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Finding That Feeling with Unlisted’s Hugo Jackson


Creative director on his love-hate relationship with routine, the importance of originality and how AI has changed the industry

Finding That Feeling with Unlisted’s Hugo Jackson

Unlisted creative director, Hugo Jackson, is sought throughout the animation world for his exquisite art direction and keen eye for lighting. An incredibly versatile and adept director, Jackson has plied his talent in every form of animation, from photo-realistic to beauty to character work. Before joining Unlisted, Jackson worked internationally and graced the likes of the Mill, Buck and Iloura, where he led numerous award-winning films.

LBB> How would you describe your personality?

Hugo> I would describe my personality as driven, passionate, adaptable, enthusiastic, and imaginative. I am someone who enjoys challenges and finding new solutions to problems. 

LBB> How do you like to see the world?

Hugo> I like to see the world as a place of endless potential and possibility. I believe that creativity is a powerful tool that can be used to make the world a better place and that no matter what you want to achieve, hard work and dedication will get you there.

LBB> Do you think creativity is something that’s innate or something that you learn – why?

Hugo> I think creativity is a combination of both innate ability and learned skills. While some people may have a natural inclination towards creativity, it can also be honed and developed through practice and experience. It definitely wasn’t innate for me and took many years to develop my own creative side. It was there from a very young age with music, but when it comes to art and animation, I’m definitely still working on it everyday!

LBB> Would you consider yourself and introvert or extravert – or something else?

Hugo> I would consider myself an ambivert, as I enjoy both social interaction and quiet reflection. I find that both introspection and collaboration are important for the creative process. 

LBB> How do you feel about routine?

Hugo> I have a love-hate relationship with routine. On one hand, routine can provide structure and stability, which can be helpful for getting things done. On the other hand, too much routine can stifle creativity and limit the opportunities for exploration and discovery. My life is quite structured and I don’t let chaos interfere as much as I can, and I think this is really important to achieve goals in life. However, when it comes to enjoying life and the little things it has to offer, you need to let spontaneity and the unknown into your days to make sure you don’t get sucked in and keep a nice work life balance.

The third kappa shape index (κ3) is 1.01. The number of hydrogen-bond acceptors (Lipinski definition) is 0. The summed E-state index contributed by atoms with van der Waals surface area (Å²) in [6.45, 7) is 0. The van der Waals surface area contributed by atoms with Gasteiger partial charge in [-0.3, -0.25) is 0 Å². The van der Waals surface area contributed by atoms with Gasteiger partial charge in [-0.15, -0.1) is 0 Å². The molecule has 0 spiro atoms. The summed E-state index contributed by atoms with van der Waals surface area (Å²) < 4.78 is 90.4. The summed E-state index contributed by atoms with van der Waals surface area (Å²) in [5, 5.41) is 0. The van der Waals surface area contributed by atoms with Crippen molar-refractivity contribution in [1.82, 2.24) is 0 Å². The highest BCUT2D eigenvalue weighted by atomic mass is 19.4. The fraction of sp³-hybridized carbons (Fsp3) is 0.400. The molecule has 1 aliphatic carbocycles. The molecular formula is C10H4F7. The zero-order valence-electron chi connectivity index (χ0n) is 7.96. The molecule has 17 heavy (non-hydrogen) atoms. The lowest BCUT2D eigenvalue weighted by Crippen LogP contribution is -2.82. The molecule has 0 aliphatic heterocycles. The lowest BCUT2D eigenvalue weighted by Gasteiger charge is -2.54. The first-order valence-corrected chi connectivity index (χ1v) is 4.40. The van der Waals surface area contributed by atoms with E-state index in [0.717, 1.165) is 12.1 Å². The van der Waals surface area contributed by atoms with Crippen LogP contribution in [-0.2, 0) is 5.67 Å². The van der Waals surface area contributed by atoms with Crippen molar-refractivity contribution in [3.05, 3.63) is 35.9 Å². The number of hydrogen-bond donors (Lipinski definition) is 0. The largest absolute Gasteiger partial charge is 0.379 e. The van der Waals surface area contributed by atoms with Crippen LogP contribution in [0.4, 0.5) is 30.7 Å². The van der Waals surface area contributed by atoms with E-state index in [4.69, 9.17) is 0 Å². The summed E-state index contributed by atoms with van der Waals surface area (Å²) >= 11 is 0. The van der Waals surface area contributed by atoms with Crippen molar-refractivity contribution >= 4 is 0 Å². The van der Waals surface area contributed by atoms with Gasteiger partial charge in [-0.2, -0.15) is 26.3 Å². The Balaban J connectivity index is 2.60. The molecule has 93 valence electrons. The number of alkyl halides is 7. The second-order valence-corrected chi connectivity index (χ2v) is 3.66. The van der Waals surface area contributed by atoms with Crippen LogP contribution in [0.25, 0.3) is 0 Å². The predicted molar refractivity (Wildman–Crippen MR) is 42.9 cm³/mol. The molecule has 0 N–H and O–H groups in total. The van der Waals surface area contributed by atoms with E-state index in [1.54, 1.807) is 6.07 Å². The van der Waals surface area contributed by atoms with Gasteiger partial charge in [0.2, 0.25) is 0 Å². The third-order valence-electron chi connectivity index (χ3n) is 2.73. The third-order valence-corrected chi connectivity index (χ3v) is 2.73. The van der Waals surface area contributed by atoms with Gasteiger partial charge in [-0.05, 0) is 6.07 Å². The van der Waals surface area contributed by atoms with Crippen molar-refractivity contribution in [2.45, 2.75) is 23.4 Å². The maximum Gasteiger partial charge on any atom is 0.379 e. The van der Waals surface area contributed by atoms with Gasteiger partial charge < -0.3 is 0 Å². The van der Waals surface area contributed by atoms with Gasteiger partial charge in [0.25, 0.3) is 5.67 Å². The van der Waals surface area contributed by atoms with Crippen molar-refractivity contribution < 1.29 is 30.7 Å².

LBB> When it comes to creative ‘stuff’ that you enjoy, do you like things that are similar to the work you do or do you enjoy exploring 

Hugo> I like things from a huge variety of places. I constantly find myself saving images and films that move me and I’m always surprised at the variety of work that touches me. I’ve always been like this even with music, where I could listen to such a wide range of genres and enjoy it all for what they had to offer musically, regardless of where it came from. I find the same to be very true with art and animation.

LBB> How do you assess whether an idea or a piece of work is truly creative? What are your criteria?

Hugo> Personally, the way I assess whether an idea or a piece of work is truly creative is how it makes me feel. The impact it has when I first see it. Back when I was in animation school in France, we had this amazing art history teacher who taught us about something special that every piece of art has, but is very subjective to the viewer. It was called the Punctum. This really stuck with all of us in class and I think this Punctum can come from anywhere, from anything. It is very personal but really is the reason why a piece of work has an impact on somebody. 

I also consider several criteria such as originality, unpredictability, relevance and value. An idea or work that is unique, addresses a relevant issue, has the potential to inspire others, and adds value to the field is considered to be truly creative.